When you were born, your little hand curled around my finger. I marveled at the small lines across your palm, and the paper-thin nails on your tiny fingers. I knew you needed me for your survival, and that was such a huge thing. A responsibility I had never expected and wasn’t sure I was prepared for.
As you grew we figured it out together—eating, sleeping, playing—we fell into our routine and I learned what you needed from me and how to provide it.
Soon, I held your dimpled fingers as you learned to walk. You took those first tentative steps, discovering there was a whole new world three feet high. I watched you go from walking to running, skipping, and jumping. You still needed me to help you eat, dress, and bathe, but little hints of independence would peek out more and more. You wanted the purple shirt, not the pink one. You liked sandals more than tennis shoes, and Nemo was your hero.
Soon the day I craved and dreaded had come. I held your trembling hand in mine as you made your way to your kindergarten class. You looked so grown up with your bigger-than-you backpack, first day of school clothes and special frog necklace. You looked over your shoulder as I waved you in, and your big eyes seemed to be saying, Wait mom, I’m so excited but so nervous, too. Don’t leave yet.
All through that year we learned together. You learned how to pack your own backpack and I learned to let you do it yourself. You skipped ahead farther and farther as we walked to school each day, and I constantly reminded myself it was good for you to feel strong and smart enough to lead the way.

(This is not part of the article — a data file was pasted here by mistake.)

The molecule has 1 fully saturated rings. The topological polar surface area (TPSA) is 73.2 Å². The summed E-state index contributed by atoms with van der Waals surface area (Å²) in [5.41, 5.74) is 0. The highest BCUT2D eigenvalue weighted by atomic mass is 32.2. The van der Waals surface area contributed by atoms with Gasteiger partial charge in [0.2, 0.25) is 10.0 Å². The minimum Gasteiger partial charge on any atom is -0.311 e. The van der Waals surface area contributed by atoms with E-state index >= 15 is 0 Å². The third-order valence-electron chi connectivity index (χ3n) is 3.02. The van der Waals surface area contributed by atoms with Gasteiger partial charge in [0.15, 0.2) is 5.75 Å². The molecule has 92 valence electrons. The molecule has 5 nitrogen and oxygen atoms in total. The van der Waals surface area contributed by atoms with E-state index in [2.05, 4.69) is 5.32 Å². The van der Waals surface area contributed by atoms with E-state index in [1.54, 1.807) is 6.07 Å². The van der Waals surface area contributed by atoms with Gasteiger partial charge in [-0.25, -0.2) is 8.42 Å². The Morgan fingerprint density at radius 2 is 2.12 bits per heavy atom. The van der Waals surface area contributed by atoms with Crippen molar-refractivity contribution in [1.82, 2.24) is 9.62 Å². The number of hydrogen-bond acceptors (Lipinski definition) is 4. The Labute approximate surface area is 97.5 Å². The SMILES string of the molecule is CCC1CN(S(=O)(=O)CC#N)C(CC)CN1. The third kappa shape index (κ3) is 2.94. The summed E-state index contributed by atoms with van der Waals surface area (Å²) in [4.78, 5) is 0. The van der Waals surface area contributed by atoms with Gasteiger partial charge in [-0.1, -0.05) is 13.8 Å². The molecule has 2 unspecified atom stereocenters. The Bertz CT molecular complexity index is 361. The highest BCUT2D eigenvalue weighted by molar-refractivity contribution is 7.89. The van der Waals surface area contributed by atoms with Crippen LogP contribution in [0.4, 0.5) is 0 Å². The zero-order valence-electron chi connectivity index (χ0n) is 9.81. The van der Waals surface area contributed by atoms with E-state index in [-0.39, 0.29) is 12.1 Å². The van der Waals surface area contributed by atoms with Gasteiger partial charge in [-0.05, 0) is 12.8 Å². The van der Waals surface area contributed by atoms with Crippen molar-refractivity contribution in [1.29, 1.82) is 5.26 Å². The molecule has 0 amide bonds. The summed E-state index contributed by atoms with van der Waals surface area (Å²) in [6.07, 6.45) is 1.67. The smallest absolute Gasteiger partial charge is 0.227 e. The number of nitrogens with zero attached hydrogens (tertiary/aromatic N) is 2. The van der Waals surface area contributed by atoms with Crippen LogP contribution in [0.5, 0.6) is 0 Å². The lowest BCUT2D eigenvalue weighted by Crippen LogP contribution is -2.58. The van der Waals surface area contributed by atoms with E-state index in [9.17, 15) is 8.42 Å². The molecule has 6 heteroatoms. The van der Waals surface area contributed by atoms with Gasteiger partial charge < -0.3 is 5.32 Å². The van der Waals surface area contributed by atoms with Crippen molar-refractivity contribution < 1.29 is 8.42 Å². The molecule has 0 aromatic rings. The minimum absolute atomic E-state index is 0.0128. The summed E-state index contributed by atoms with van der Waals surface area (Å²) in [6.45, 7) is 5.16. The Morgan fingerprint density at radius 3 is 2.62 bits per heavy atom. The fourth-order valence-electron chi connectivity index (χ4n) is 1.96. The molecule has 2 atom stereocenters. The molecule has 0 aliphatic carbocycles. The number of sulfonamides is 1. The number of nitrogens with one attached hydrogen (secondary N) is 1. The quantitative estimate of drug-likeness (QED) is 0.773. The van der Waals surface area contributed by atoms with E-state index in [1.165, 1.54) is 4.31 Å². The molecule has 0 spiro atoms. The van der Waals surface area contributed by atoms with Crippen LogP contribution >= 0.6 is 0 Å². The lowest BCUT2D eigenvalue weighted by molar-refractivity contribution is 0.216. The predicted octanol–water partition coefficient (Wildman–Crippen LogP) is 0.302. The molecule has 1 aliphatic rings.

Your hands keep growing, along with the rest of you. Sometimes you slip your young lady hand into mine, and I hold on tight—marveling that something that was once so tiny is the same size as mine now. I don’t want to let go. I want to hold onto that little girl in her ruffled skirt, with missing front teeth and the assurance that Mommy can do no wrong.
But you no longer need me the way you once did. You no don’t need me to pick out your clothes or help you into them. As a matter of fact, you would be highly offended if I tried. You can make your own meals, do your own chores and read your own books. You’re okay being on your own sometimes, and in fact prefer that occasionally. Your hands have grown more and more competent as you learn day by day who you are and what you want.
Those hands can hold an instrument, steer a bike, and write your own stories. They help people who need it, rise up high in praise, and wipe away your own tears. They throw a ball, carry a child, and comfort a friend.
Part of me sits in this time and place and desperately misses those years when you needed my care.
Most of me, though—most of me is in awe of who you are becoming. I see your maturity, kindness, and independence. I see how you make connections with the world around you. I see your intelligence, your beauty and your wicked sense of humor. I see your need to go and do and be who God made you to be.
I see your tender heart that still needs her Mom.
So I’ll be here. Even as you take those leaps away, trying new things, experimenting with who you want to be, and taking this crazy world in, my hands are still here for you. I’m here to grab ahold of any time. When you are confused about why people act the way they do. When you are heartbroken by others’ words and actions. When you feel fear about the world we live in or the changes you are going through.
I’ll wave you off when you need to go with a smile and misty eyes, but I’ll still be here when you are ready to come back.
My hands are here, my arms are open, and you will always have a home with me.